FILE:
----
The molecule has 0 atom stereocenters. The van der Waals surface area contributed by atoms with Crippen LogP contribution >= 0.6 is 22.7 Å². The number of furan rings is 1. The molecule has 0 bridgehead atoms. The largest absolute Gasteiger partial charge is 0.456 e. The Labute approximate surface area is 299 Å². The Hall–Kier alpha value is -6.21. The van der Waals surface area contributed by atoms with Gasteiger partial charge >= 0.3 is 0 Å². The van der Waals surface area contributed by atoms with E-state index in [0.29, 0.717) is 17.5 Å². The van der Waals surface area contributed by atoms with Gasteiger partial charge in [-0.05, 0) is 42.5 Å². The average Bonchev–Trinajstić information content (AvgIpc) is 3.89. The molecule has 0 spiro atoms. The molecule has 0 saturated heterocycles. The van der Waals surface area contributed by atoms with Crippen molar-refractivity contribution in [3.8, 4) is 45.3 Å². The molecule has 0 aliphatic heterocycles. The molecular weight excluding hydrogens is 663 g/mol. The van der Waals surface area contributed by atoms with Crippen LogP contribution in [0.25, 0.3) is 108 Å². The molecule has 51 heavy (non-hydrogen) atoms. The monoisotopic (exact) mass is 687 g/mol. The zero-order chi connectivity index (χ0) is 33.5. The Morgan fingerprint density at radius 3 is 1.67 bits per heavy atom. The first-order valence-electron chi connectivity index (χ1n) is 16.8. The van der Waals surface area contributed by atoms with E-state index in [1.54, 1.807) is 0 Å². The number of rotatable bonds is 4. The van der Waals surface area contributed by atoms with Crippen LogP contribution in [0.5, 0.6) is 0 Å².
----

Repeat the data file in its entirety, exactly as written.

The molecule has 0 atom stereocenters. The van der Waals surface area contributed by atoms with Crippen LogP contribution >= 0.6 is 22.7 Å². The number of furan rings is 1. The molecule has 0 bridgehead atoms. The largest absolute Gasteiger partial charge is 0.456 e. The Labute approximate surface area is 299 Å². The Hall–Kier alpha value is -6.21. The van der Waals surface area contributed by atoms with Gasteiger partial charge >= 0.3 is 0 Å². The van der Waals surface area contributed by atoms with E-state index in [0.29, 0.717) is 17.5 Å². The van der Waals surface area contributed by atoms with Gasteiger partial charge in [-0.05, 0) is 42.5 Å². The average Bonchev–Trinajstić information content (AvgIpc) is 3.89. The molecule has 0 spiro atoms. The molecule has 0 saturated heterocycles. The van der Waals surface area contributed by atoms with Crippen molar-refractivity contribution in [3.8, 4) is 45.3 Å². The molecule has 0 aliphatic heterocycles. The molecular weight excluding hydrogens is 663 g/mol. The van der Waals surface area contributed by atoms with Crippen LogP contribution in [0.25, 0.3) is 108 Å². The molecule has 51 heavy (non-hydrogen) atoms. The monoisotopic (exact) mass is 687 g/mol. The zero-order chi connectivity index (χ0) is 33.5. The Morgan fingerprint density at radius 3 is 1.67 bits per heavy atom. The first-order valence-electron chi connectivity index (χ1n) is 16.8. The van der Waals surface area contributed by atoms with E-state index in [1.54, 1.807) is 0 Å². The number of rotatable bonds is 4. The van der Waals surface area contributed by atoms with Crippen LogP contribution in [0.5, 0.6) is 0 Å².